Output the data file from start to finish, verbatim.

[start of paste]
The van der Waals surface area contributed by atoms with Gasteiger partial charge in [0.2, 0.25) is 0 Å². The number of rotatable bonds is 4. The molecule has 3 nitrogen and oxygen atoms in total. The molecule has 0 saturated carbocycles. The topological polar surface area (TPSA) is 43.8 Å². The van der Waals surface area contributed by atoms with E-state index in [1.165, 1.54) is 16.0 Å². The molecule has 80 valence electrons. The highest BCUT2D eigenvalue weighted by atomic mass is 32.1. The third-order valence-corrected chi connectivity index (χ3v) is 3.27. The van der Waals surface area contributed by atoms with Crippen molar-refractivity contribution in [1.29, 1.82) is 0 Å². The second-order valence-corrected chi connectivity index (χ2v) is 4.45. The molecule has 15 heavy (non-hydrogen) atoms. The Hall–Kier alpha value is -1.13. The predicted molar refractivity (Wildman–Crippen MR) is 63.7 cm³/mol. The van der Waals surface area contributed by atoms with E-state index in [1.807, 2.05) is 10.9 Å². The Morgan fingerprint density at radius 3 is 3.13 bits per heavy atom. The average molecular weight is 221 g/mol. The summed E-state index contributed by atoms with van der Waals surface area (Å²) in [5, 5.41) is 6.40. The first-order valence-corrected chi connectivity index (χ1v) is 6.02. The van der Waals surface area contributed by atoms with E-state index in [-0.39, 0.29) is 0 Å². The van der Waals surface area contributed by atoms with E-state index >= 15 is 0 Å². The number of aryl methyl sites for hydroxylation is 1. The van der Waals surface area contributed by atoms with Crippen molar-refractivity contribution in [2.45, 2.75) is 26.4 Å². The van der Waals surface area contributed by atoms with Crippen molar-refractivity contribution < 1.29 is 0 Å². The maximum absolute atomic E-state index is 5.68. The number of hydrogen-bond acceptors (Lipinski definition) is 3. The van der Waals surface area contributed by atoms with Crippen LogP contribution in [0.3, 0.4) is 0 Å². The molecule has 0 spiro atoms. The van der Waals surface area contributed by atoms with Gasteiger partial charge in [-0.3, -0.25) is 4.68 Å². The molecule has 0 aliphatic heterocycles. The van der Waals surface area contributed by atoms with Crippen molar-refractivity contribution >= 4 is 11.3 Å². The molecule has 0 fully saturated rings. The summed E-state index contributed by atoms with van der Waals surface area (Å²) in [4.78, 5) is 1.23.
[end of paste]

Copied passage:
The van der Waals surface area contributed by atoms with Gasteiger partial charge in [0.2, 0.25) is 0 Å². The number of rotatable bonds is 4. The molecule has 3 nitrogen and oxygen atoms in total. The molecule has 0 saturated carbocycles. The topological polar surface area (TPSA) is 43.8 Å². The van der Waals surface area contributed by atoms with E-state index in [1.165, 1.54) is 16.0 Å². The molecule has 80 valence electrons. The highest BCUT2D eigenvalue weighted by atomic mass is 32.1. The third-order valence-corrected chi connectivity index (χ3v) is 3.27. The van der Waals surface area contributed by atoms with Crippen molar-refractivity contribution in [1.29, 1.82) is 0 Å². The second-order valence-corrected chi connectivity index (χ2v) is 4.45. The molecule has 15 heavy (non-hydrogen) atoms. The Hall–Kier alpha value is -1.13. The predicted molar refractivity (Wildman–Crippen MR) is 63.7 cm³/mol. The van der Waals surface area contributed by atoms with E-state index in [1.807, 2.05) is 10.9 Å². The Morgan fingerprint density at radius 3 is 3.13 bits per heavy atom. The average molecular weight is 221 g/mol. The summed E-state index contributed by atoms with van der Waals surface area (Å²) in [5, 5.41) is 6.40. The first-order valence-corrected chi connectivity index (χ1v) is 6.02. The van der Waals surface area contributed by atoms with E-state index in [-0.39, 0.29) is 0 Å². The van der Waals surface area contributed by atoms with E-state index >= 15 is 0 Å². The number of aryl methyl sites for hydroxylation is 1. The van der Waals surface area contributed by atoms with Crippen molar-refractivity contribution in [2.45, 2.75) is 26.4 Å². The van der Waals surface area contributed by atoms with Crippen molar-refractivity contribution < 1.29 is 0 Å². The maximum absolute atomic E-state index is 5.68. The number of hydrogen-bond acceptors (Lipinski definition) is 3. The van der Waals surface area contributed by atoms with Crippen LogP contribution in [0.3, 0.4) is 0 Å². The molecule has 0 spiro atoms. The van der Waals surface area contributed by atoms with Gasteiger partial charge in [-0.3, -0.25) is 4.68 Å². The molecule has 0 aliphatic heterocycles. The van der Waals surface area contributed by atoms with Crippen molar-refractivity contribution >= 4 is 11.3 Å². The molecule has 0 fully saturated rings. The summed E-state index contributed by atoms with van der Waals surface area (Å²) in [4.78, 5) is 1.23.